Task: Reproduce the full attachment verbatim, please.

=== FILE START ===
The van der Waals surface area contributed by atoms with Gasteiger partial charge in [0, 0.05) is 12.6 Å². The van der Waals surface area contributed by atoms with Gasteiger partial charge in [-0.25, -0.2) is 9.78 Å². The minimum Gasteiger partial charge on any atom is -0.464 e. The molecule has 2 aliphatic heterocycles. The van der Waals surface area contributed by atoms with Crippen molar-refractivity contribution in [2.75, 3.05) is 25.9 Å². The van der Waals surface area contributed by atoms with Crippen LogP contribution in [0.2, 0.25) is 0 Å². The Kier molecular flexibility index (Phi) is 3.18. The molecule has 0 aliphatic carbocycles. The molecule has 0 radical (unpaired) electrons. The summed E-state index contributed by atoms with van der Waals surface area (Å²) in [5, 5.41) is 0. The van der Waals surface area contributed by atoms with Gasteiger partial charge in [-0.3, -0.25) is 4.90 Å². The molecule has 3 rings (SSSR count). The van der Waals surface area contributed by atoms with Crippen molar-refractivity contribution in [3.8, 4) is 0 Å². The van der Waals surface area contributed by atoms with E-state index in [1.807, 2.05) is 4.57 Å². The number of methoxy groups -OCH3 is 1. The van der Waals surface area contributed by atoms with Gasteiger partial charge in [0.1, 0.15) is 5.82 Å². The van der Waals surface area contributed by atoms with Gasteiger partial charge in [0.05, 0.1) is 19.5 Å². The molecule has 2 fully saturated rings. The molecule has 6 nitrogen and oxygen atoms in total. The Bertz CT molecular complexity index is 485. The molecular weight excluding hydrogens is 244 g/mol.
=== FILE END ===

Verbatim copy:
The van der Waals surface area contributed by atoms with Gasteiger partial charge in [0, 0.05) is 12.6 Å². The van der Waals surface area contributed by atoms with Gasteiger partial charge in [-0.25, -0.2) is 9.78 Å². The minimum Gasteiger partial charge on any atom is -0.464 e. The molecule has 2 aliphatic heterocycles. The van der Waals surface area contributed by atoms with Crippen molar-refractivity contribution in [2.75, 3.05) is 25.9 Å². The van der Waals surface area contributed by atoms with Crippen LogP contribution in [0.2, 0.25) is 0 Å². The Kier molecular flexibility index (Phi) is 3.18. The molecule has 0 aliphatic carbocycles. The molecule has 0 radical (unpaired) electrons. The summed E-state index contributed by atoms with van der Waals surface area (Å²) in [5, 5.41) is 0. The van der Waals surface area contributed by atoms with Gasteiger partial charge in [-0.3, -0.25) is 4.90 Å². The molecule has 3 rings (SSSR count). The van der Waals surface area contributed by atoms with Crippen molar-refractivity contribution in [3.8, 4) is 0 Å². The van der Waals surface area contributed by atoms with E-state index in [1.807, 2.05) is 4.57 Å². The number of methoxy groups -OCH3 is 1. The van der Waals surface area contributed by atoms with Gasteiger partial charge in [0.1, 0.15) is 5.82 Å². The van der Waals surface area contributed by atoms with Gasteiger partial charge in [0.05, 0.1) is 19.5 Å². The molecule has 2 fully saturated rings. The molecule has 6 nitrogen and oxygen atoms in total. The Bertz CT molecular complexity index is 485. The molecular weight excluding hydrogens is 244 g/mol.